Text description provided by the architects. This 4,200 square foot private residence situated in what was once open farmland north of Columbus is a studied response to context, lifestyle and sustainability. Creating a series of open and contiguous spaces that support the overlaid programmatic functions and are both connected to and screened from the exterior was achieved with a simple courtyard plan.
The plan development followed a selective compartmentalization of the geometries of the U shaped diagram, isolating the bars and corners and reconnecting them as needed. The center bar - the main living functions – was then exposed to the interior courtyard and isolated from the public entry(ies).
The focus of the interiors then became the private courtyard screened by the woods beyond. Guest quarters and a music room were elevated above the west service bar and opposite the east master bedroom.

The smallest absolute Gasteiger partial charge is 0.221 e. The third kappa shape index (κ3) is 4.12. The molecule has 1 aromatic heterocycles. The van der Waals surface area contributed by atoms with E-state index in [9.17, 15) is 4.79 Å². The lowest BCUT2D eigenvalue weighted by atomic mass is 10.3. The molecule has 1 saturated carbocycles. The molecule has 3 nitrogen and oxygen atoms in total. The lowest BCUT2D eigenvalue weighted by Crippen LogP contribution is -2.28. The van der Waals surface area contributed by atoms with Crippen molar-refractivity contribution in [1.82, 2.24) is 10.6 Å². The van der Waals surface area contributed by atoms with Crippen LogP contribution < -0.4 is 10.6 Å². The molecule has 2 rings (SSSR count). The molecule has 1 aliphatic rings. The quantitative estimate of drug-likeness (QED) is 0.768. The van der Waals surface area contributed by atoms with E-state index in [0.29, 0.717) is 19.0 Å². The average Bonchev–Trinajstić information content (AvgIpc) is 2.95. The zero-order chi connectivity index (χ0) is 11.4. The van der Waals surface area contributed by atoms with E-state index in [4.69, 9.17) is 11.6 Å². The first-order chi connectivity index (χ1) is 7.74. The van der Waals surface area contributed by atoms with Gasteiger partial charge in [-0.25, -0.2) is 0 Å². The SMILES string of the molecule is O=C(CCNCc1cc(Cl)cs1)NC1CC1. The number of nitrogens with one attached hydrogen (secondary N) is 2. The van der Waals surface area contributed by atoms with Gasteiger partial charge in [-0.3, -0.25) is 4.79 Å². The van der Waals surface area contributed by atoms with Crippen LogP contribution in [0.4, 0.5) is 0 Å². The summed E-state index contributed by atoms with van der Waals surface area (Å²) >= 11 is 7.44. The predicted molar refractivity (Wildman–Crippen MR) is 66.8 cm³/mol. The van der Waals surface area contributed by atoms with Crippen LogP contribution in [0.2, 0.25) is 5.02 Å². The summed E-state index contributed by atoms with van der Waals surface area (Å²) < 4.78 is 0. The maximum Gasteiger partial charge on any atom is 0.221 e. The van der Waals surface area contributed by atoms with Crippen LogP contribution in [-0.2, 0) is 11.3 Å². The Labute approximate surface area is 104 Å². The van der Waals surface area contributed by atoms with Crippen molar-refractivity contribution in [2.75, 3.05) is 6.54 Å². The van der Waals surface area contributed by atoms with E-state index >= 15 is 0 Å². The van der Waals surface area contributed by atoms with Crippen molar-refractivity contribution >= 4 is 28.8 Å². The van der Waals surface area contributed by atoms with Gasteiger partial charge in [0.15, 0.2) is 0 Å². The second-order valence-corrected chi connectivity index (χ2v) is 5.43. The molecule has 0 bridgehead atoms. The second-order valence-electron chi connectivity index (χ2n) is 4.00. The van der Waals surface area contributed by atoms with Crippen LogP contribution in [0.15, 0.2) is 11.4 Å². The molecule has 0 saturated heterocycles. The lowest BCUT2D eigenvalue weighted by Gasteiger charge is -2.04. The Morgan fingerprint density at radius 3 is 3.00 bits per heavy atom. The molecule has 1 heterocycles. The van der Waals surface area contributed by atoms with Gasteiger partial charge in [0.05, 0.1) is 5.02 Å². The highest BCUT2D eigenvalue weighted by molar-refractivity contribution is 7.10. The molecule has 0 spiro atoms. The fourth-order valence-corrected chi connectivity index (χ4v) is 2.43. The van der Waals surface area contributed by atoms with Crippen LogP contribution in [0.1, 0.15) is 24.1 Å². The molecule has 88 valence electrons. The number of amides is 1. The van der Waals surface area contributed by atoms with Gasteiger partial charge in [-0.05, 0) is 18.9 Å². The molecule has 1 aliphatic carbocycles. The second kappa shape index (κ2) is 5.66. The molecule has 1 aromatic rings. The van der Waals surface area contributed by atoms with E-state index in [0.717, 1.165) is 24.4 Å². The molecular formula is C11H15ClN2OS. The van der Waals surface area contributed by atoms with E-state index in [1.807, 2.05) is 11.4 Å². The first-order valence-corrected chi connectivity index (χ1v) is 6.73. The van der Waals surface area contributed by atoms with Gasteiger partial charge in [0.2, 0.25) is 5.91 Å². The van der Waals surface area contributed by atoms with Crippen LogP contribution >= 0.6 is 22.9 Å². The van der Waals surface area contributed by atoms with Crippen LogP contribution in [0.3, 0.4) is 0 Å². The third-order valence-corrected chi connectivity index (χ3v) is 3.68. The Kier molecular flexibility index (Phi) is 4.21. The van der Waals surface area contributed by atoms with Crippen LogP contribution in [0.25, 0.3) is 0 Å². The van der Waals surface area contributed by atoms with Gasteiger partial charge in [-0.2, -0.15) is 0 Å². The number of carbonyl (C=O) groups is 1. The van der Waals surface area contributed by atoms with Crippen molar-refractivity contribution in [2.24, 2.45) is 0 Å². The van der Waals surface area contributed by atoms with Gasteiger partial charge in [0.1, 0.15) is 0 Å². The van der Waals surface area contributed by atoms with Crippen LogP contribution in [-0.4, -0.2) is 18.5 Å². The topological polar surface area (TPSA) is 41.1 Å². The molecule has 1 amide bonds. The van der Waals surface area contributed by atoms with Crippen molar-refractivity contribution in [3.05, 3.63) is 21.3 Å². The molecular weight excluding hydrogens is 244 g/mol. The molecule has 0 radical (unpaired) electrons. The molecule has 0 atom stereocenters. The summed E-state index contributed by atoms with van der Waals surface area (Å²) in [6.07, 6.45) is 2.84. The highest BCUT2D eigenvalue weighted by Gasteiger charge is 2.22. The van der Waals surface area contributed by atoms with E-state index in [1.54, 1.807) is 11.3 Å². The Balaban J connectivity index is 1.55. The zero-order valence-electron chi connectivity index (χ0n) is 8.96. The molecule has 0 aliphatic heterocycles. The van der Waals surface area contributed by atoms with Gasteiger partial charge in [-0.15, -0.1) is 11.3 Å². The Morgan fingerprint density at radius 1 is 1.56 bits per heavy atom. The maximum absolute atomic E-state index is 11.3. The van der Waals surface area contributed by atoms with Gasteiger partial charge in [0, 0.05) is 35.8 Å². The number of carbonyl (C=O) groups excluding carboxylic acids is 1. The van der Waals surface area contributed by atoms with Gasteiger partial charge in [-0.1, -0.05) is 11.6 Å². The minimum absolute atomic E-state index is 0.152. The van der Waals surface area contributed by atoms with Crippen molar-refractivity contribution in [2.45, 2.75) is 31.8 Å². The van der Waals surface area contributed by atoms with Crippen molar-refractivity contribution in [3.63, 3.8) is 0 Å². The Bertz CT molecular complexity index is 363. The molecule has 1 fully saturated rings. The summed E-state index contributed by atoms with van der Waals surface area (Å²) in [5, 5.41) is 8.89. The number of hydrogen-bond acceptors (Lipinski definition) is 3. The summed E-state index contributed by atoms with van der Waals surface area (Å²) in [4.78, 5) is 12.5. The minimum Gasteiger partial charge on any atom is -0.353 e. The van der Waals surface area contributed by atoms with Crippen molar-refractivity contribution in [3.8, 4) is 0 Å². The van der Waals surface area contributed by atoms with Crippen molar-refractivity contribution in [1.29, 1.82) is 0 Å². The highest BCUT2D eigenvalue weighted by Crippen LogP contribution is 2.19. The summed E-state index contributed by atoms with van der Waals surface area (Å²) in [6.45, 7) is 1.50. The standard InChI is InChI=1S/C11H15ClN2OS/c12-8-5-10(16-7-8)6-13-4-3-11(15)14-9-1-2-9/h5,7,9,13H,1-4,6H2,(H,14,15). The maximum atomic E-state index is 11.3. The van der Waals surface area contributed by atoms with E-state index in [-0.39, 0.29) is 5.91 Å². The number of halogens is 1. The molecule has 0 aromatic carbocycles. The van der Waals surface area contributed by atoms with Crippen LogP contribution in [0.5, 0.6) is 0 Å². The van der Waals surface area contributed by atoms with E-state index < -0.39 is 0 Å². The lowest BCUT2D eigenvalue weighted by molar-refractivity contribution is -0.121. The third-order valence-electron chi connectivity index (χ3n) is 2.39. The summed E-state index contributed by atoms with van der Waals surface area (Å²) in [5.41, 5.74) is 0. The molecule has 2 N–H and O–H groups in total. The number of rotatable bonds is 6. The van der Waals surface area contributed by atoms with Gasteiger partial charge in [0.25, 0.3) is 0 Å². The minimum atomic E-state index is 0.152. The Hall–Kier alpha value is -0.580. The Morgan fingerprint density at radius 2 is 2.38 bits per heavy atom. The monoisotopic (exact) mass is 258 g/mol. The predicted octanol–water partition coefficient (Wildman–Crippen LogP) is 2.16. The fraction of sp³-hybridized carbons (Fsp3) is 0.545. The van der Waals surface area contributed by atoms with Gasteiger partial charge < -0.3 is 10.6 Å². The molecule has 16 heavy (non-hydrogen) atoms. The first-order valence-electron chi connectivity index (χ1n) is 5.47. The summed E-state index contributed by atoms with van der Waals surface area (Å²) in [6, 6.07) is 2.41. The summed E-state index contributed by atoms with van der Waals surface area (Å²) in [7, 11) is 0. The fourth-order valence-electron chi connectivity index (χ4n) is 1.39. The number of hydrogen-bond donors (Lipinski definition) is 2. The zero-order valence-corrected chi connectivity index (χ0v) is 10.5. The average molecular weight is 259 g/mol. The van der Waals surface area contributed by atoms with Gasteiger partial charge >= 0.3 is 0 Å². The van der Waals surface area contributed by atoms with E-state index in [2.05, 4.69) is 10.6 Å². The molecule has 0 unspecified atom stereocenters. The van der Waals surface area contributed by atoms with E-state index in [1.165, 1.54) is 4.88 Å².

The convention of the main singular entry and foyer was discarded in lieu of multiple identical entries sequenced along the main living areas, and no dedicated space at all. Guests enter anywhere they like along the exterior walk and into the kitchen, dining or living areas.
The interior and exterior materials are minimal and basic – exposed concrete floors, white ceramic tile and bamboo wood inside and white stucco and a vertical cedar rainscreen outside. The cedar exterior is primarily stained with the exception of a recessed portion of the south facing entry wall which uses the Japanese technique of Shou Sugi Ban, where the raw wood is charred and left exposed. The house relies on autonomous infrastructure with a leach field sanitary system and geothermal heating.